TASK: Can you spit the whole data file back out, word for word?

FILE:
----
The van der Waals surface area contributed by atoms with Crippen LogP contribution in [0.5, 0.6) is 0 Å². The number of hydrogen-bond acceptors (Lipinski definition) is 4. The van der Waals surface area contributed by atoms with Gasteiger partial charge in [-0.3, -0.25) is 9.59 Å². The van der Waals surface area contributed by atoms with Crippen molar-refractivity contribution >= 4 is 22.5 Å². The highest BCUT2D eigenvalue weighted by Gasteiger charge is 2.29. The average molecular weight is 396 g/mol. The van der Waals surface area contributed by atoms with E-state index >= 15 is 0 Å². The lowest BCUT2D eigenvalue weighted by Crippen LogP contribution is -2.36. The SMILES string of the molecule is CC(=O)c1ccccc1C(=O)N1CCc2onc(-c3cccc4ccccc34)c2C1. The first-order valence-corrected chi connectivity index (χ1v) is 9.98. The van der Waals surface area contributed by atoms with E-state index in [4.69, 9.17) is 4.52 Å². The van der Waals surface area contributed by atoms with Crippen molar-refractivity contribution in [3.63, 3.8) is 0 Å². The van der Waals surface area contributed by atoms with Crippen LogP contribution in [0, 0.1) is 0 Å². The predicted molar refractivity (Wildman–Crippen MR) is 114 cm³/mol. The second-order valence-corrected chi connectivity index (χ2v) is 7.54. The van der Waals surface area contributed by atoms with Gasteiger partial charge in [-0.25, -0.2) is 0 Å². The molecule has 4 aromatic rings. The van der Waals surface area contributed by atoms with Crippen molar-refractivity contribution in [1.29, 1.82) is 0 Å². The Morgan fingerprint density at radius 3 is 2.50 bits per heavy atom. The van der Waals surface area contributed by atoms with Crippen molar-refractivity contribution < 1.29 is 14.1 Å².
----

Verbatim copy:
The van der Waals surface area contributed by atoms with Crippen LogP contribution in [0.5, 0.6) is 0 Å². The number of hydrogen-bond acceptors (Lipinski definition) is 4. The van der Waals surface area contributed by atoms with Gasteiger partial charge in [-0.3, -0.25) is 9.59 Å². The van der Waals surface area contributed by atoms with Crippen molar-refractivity contribution >= 4 is 22.5 Å². The highest BCUT2D eigenvalue weighted by Gasteiger charge is 2.29. The average molecular weight is 396 g/mol. The van der Waals surface area contributed by atoms with E-state index >= 15 is 0 Å². The lowest BCUT2D eigenvalue weighted by Crippen LogP contribution is -2.36. The SMILES string of the molecule is CC(=O)c1ccccc1C(=O)N1CCc2onc(-c3cccc4ccccc34)c2C1. The first-order valence-corrected chi connectivity index (χ1v) is 9.98. The van der Waals surface area contributed by atoms with E-state index in [4.69, 9.17) is 4.52 Å². The van der Waals surface area contributed by atoms with Crippen molar-refractivity contribution in [3.63, 3.8) is 0 Å². The van der Waals surface area contributed by atoms with Crippen LogP contribution in [0, 0.1) is 0 Å². The predicted molar refractivity (Wildman–Crippen MR) is 114 cm³/mol. The second-order valence-corrected chi connectivity index (χ2v) is 7.54. The van der Waals surface area contributed by atoms with Gasteiger partial charge in [-0.25, -0.2) is 0 Å². The molecule has 4 aromatic rings. The van der Waals surface area contributed by atoms with Crippen molar-refractivity contribution in [1.29, 1.82) is 0 Å². The Morgan fingerprint density at radius 3 is 2.50 bits per heavy atom. The van der Waals surface area contributed by atoms with Crippen molar-refractivity contribution < 1.29 is 14.1 Å².